Four Steps to GHS Compliance
The GHS compliance date of Dec. 1, 2015, has passed. Are you in compliance?
- By Nick Recht
- Jan 01, 2016
In the chemical industry, safety is of the utmost importance. OSHA estimates that more than 43 million employees in the United States could be exposed to hazardous chemicals.1 Implementing appropriate work practices and exposure guidelines can reduce health and safety risks. This involves creating accurate and secure labels for chemical materials, which allows workers to quickly and easily understand information about the hazards to which they are exposed.
OSHA has made modifications to the Hazard Communication Standard (HCS) final rule to adopt the Globally Harmonized System of Classification and Labeling of Chemicals (GHS) in effort to improve the health and safety of employees working with hazardous chemicals. As of June 1, 2015, all chemical manufacturers, importers, and employers must ensure all labels and safety data sheets (SDSs) comply with the modified provisions.1
The next GHS deadline was Dec. 1, 2015, when distributors could no longer ship products labeled by manufacturers under the old system. Another deadline is approaching: There is a June 1, 2016, deadline for all employers to update their alternative workplace labeling and HazCom program as necessary.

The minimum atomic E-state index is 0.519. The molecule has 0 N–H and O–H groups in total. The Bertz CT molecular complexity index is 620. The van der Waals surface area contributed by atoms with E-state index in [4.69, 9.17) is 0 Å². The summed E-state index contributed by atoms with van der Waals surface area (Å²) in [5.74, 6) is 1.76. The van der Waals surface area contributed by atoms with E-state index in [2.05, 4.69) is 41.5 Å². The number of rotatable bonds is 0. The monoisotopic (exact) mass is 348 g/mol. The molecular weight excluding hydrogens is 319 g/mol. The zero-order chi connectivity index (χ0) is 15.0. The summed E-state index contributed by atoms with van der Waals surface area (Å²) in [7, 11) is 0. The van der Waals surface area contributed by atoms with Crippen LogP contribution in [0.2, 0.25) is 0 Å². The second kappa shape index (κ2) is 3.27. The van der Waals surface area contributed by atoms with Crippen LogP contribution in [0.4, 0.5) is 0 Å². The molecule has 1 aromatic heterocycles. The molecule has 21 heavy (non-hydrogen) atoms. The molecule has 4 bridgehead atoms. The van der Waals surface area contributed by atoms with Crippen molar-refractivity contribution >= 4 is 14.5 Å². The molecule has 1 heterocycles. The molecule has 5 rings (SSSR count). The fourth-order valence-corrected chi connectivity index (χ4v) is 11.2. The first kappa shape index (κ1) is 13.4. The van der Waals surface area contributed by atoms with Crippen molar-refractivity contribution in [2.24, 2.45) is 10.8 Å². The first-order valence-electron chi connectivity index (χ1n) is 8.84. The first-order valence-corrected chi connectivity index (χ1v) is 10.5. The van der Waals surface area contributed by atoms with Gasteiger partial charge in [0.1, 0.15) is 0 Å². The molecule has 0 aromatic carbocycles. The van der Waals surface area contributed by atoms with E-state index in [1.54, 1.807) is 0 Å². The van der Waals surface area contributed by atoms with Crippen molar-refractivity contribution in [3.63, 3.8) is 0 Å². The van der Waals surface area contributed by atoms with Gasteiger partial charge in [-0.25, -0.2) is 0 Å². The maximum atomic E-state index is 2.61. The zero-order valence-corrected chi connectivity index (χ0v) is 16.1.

OSHA recently released the top 10 most frequently cited violations of OSHA standards in fiscal 2014 for all companies and industries, and Standard 1910.1200, Hazard Communication (HazCom), came in second with 6,156 violations.2 This is due to the fact that HazCom violations occur across many industries and are easy for OSHA inspectors to observe, in relation to hazardous materials not having labels or Safety Data Sheets (SDSs).
HazCom-related citations for all industries in 2014 amounted to penalties of $3,296,163.3 OSHA's penalty policy states that the maximum penalty OSHA can assess for each serious violation is $7,000, and $70,000 for a repeated or willful violation.4
With the next compliance date now in your rear-view mirror, now is the time to move from learning about the regulation to taking action and implementing key components to meet the requirements. Take these four steps to prepare your business for GHS compliance: